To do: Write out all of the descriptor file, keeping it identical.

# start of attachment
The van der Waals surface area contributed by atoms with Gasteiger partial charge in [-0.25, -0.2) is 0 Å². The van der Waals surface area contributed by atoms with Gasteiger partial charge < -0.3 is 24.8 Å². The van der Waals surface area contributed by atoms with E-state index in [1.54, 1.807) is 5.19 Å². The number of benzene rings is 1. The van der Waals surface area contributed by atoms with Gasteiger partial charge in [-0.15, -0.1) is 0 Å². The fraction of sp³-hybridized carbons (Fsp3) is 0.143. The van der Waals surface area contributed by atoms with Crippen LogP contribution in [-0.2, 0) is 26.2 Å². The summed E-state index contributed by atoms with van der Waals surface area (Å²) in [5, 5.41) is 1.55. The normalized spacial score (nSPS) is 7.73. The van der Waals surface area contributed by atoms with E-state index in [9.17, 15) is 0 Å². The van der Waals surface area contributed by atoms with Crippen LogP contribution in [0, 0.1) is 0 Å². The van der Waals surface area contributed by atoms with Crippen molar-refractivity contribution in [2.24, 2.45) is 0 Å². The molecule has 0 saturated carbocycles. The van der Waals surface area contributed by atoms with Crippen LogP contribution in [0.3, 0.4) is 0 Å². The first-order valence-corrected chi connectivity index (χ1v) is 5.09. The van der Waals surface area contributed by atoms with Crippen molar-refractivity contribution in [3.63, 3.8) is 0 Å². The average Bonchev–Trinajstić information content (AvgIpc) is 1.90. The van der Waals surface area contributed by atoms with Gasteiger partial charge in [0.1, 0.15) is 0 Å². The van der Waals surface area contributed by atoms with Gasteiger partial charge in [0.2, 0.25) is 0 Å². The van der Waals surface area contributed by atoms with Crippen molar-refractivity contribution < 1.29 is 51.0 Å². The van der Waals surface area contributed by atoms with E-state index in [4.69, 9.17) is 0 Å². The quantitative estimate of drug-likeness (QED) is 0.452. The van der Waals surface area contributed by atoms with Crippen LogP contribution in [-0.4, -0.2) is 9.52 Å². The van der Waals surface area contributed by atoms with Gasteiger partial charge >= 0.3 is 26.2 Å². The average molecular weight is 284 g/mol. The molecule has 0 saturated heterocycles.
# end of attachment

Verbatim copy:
The van der Waals surface area contributed by atoms with Gasteiger partial charge in [-0.25, -0.2) is 0 Å². The van der Waals surface area contributed by atoms with Gasteiger partial charge < -0.3 is 24.8 Å². The van der Waals surface area contributed by atoms with E-state index in [1.54, 1.807) is 5.19 Å². The number of benzene rings is 1. The van der Waals surface area contributed by atoms with Gasteiger partial charge in [-0.15, -0.1) is 0 Å². The fraction of sp³-hybridized carbons (Fsp3) is 0.143. The van der Waals surface area contributed by atoms with Crippen LogP contribution in [-0.2, 0) is 26.2 Å². The summed E-state index contributed by atoms with van der Waals surface area (Å²) in [5, 5.41) is 1.55. The normalized spacial score (nSPS) is 7.73. The van der Waals surface area contributed by atoms with E-state index in [9.17, 15) is 0 Å². The van der Waals surface area contributed by atoms with Crippen LogP contribution in [0, 0.1) is 0 Å². The van der Waals surface area contributed by atoms with Crippen molar-refractivity contribution in [2.24, 2.45) is 0 Å². The molecule has 0 saturated carbocycles. The van der Waals surface area contributed by atoms with Crippen LogP contribution in [0.3, 0.4) is 0 Å². The first-order valence-corrected chi connectivity index (χ1v) is 5.09. The van der Waals surface area contributed by atoms with Crippen molar-refractivity contribution in [3.63, 3.8) is 0 Å². The average Bonchev–Trinajstić information content (AvgIpc) is 1.90. The van der Waals surface area contributed by atoms with Gasteiger partial charge in [0.1, 0.15) is 0 Å². The van der Waals surface area contributed by atoms with Gasteiger partial charge in [0.2, 0.25) is 0 Å². The van der Waals surface area contributed by atoms with Crippen molar-refractivity contribution < 1.29 is 51.0 Å². The van der Waals surface area contributed by atoms with E-state index in [4.69, 9.17) is 0 Å². The quantitative estimate of drug-likeness (QED) is 0.452. The van der Waals surface area contributed by atoms with Crippen LogP contribution in [-0.4, -0.2) is 9.52 Å². The van der Waals surface area contributed by atoms with Gasteiger partial charge >= 0.3 is 26.2 Å². The average molecular weight is 284 g/mol. The molecule has 0 saturated heterocycles.